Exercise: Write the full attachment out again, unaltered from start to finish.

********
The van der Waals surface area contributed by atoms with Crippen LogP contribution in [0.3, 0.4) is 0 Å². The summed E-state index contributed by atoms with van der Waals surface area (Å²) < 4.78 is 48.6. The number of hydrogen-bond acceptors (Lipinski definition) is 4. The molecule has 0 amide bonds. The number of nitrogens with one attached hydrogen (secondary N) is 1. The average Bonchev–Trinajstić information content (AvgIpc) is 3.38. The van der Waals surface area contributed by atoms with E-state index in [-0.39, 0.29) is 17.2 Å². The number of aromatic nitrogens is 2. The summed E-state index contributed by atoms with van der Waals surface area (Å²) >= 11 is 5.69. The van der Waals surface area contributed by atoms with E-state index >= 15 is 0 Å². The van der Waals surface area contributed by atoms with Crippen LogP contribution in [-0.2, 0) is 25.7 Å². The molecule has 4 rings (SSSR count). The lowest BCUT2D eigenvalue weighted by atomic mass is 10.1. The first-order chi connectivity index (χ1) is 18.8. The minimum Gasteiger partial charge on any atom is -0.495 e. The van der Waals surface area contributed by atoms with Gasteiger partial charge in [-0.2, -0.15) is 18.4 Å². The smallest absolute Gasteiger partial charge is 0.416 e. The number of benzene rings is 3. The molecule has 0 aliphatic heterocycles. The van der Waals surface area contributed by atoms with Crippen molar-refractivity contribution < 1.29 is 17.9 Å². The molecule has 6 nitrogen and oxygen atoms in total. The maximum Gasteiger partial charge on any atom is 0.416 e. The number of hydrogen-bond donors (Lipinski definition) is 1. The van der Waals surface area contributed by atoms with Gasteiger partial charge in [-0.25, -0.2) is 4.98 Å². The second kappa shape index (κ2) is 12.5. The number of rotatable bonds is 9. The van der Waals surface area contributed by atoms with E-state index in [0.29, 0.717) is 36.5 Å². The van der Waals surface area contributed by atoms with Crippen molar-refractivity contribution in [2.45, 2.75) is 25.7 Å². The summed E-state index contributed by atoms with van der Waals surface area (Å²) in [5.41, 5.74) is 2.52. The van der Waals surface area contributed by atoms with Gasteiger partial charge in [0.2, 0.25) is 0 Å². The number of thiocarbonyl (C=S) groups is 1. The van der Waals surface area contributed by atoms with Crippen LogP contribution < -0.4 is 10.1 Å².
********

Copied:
The van der Waals surface area contributed by atoms with Crippen LogP contribution in [0.3, 0.4) is 0 Å². The summed E-state index contributed by atoms with van der Waals surface area (Å²) < 4.78 is 48.6. The number of hydrogen-bond acceptors (Lipinski definition) is 4. The molecule has 0 amide bonds. The number of nitrogens with one attached hydrogen (secondary N) is 1. The average Bonchev–Trinajstić information content (AvgIpc) is 3.38. The van der Waals surface area contributed by atoms with E-state index in [-0.39, 0.29) is 17.2 Å². The number of aromatic nitrogens is 2. The summed E-state index contributed by atoms with van der Waals surface area (Å²) >= 11 is 5.69. The van der Waals surface area contributed by atoms with E-state index >= 15 is 0 Å². The van der Waals surface area contributed by atoms with Crippen LogP contribution in [-0.2, 0) is 25.7 Å². The molecule has 4 rings (SSSR count). The lowest BCUT2D eigenvalue weighted by atomic mass is 10.1. The first-order chi connectivity index (χ1) is 18.8. The minimum Gasteiger partial charge on any atom is -0.495 e. The van der Waals surface area contributed by atoms with Gasteiger partial charge in [-0.2, -0.15) is 18.4 Å². The smallest absolute Gasteiger partial charge is 0.416 e. The number of benzene rings is 3. The molecule has 0 aliphatic heterocycles. The van der Waals surface area contributed by atoms with Crippen molar-refractivity contribution < 1.29 is 17.9 Å². The molecule has 6 nitrogen and oxygen atoms in total. The maximum Gasteiger partial charge on any atom is 0.416 e. The number of hydrogen-bond donors (Lipinski definition) is 1. The van der Waals surface area contributed by atoms with Gasteiger partial charge in [-0.25, -0.2) is 4.98 Å². The second kappa shape index (κ2) is 12.5. The number of rotatable bonds is 9. The van der Waals surface area contributed by atoms with E-state index in [0.29, 0.717) is 36.5 Å². The van der Waals surface area contributed by atoms with Crippen molar-refractivity contribution in [2.45, 2.75) is 25.7 Å². The summed E-state index contributed by atoms with van der Waals surface area (Å²) in [5.41, 5.74) is 2.52. The van der Waals surface area contributed by atoms with Gasteiger partial charge in [0.2, 0.25) is 0 Å². The number of thiocarbonyl (C=S) groups is 1. The van der Waals surface area contributed by atoms with Crippen LogP contribution < -0.4 is 10.1 Å².